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Need Breastfeeding Resources/Books PLEASE

Posted by on Nov. 16, 2009 at 3:42 PM
  • 10 Replies

I'm 4 months pregnant with baby #2 and I want to prepare for breastfeeding now so that I'll hopefully be successful this time. I've got flat nipples (tmi I know) and my daughter was tongue tied. I'm hoping that this baby will follow the family trend and not be tongue tied because so far it's only been the oldest child in hubby's family who gets it. But that doesn't change the fact that I've got flat nipples. So I'm looking for books or any other resources that will break down breastfeeding for me and also help me with my nipple problem.  And if we still can't latch on then I plan on pumping so I'll need to learn all about that as well.

So if you had a book or anything else that you learned a lot from about breastfeeding I'd really appreciate if you could share it with me. I want to be as informed and prepared as possible so things will work better. I'm also going to ask our local lactation consultant if there are any breastfeeding classes in the area. She's not the most helpful person...I learned that with my last baby, so I'm looking for people who can help me.

Thanks for any suggestions!

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by on Nov. 16, 2009 at 3:42 PM
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Replies (1-10):
DanaG70
by Platinum Member on Nov. 16, 2009 at 3:45 PM

It's been years since my kids bf, but heres a bump! 

nikkikry
by on Nov. 16, 2009 at 3:52 PM

Thanks for the bump!

Quoting DanaG70:

It's been years since my kids bf, but heres a bump! 


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cjsix
by faith on Nov. 16, 2009 at 3:54 PM

breastfeedingThe Womanly Art of Breastfeeding - by La Leche League is the most well read well know and widely used book on breastfeeding.It's been around for a very long time with appropriate updates as needed and has info on pretty much anything you might have questions about. I've also "heard" there is a La Leche League group on here and they may be able to help you find a group where you live so you can attend meetings and meet other moms who are breastfeeding or pregnant and looking for information so they can nurse when their little ones come.The local meeting are a wonderful way to make friends and gather information and the leaders are available for uestions whenever they come up also. God bless!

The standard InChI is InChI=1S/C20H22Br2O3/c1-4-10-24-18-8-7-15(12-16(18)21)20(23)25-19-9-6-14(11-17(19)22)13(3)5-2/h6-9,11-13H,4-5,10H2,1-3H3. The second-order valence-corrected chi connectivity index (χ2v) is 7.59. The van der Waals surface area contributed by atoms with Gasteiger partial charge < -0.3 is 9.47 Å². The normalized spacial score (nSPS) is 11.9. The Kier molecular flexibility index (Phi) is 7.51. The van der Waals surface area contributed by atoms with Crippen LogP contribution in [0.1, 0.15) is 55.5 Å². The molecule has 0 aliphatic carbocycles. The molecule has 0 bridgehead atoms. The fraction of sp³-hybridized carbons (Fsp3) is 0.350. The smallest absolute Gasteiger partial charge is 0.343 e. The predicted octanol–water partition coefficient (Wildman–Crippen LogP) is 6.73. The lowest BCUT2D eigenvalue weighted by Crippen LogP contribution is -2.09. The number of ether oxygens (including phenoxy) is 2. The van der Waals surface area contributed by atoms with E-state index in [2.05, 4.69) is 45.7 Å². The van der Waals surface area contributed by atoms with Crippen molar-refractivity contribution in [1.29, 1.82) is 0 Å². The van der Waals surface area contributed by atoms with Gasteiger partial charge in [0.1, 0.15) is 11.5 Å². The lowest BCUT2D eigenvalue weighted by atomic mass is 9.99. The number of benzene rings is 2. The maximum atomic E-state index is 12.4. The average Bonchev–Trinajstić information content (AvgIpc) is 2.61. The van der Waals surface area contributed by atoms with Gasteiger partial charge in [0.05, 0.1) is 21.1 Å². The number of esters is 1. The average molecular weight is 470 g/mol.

Kizbee
by on Nov. 16, 2009 at 3:54 PM

I was a giant bf'ing failure, but while I tried, I found the La Leche League forums hepful.  http://forums.llli.org/index.php

Forget-me-not
by on Nov. 16, 2009 at 4:04 PM

Good for you, I was unsucessfull twice at breastfeeding due to ignorance and lack of support but this time around we have been breastfeeding for 5 months as of yesterday!!!

 I would suggest  The complete book of breastfeeding by Marvin S Eiger and Sally Wendkow.

This is a great book as well as the womanly art of breastfeeding both are required reading for me being a student midwife. I would also suggest joining all of the natural pregnancy and birthing groups since your birth can  make breastfeeding more difficult. I would also join all the breastfeeding groups here, support is something that is vital to success. It's is also a huge bonus to post a question and get many answers within minutes from women who odds are know more then your pediatrician. Also the single most important piece of advice that was given to me was not to have ANY bottles or formula in the house. At 3am in those first few weeks it can be way to easy to get your SO to make a bottle so you can catch up on your sleep and that is a dangerous road if you want to be sucessful. Also at 3am it's a lot harder to go and buy formula then it is to walk to the kitchen. I know personally as hard as the first 2 weeks for us were had I had formula in the house I would have caved in and odds my son would not still be EBF and thriving!

 Education and support are vital! You are on the right track.

   Good for you


  

Jennifer, Crunchy Student Midwife, Wife and mother to Hannah 13, Abby 8 and  Liam born June 15 2009

nikkikry
by on Nov. 16, 2009 at 4:09 PM

Thanks for the ideas! I didn't even think about looking for breastfeeding groups on here. That's a great idea.

When my DD was born the lactation consultant told me I had flat nipples. I didn't know that beforehand so I hadn't done any research of what I needed to do differently to make breastfeeding successful. I was so unprepared. And she was no help. She just gave me a nipple shield and left. We tried working with that but because my DD was tongue tied she still wasn't able to latch on. I felt like such a huge failure. I want to have more knowledge going into it this time so our chances are better.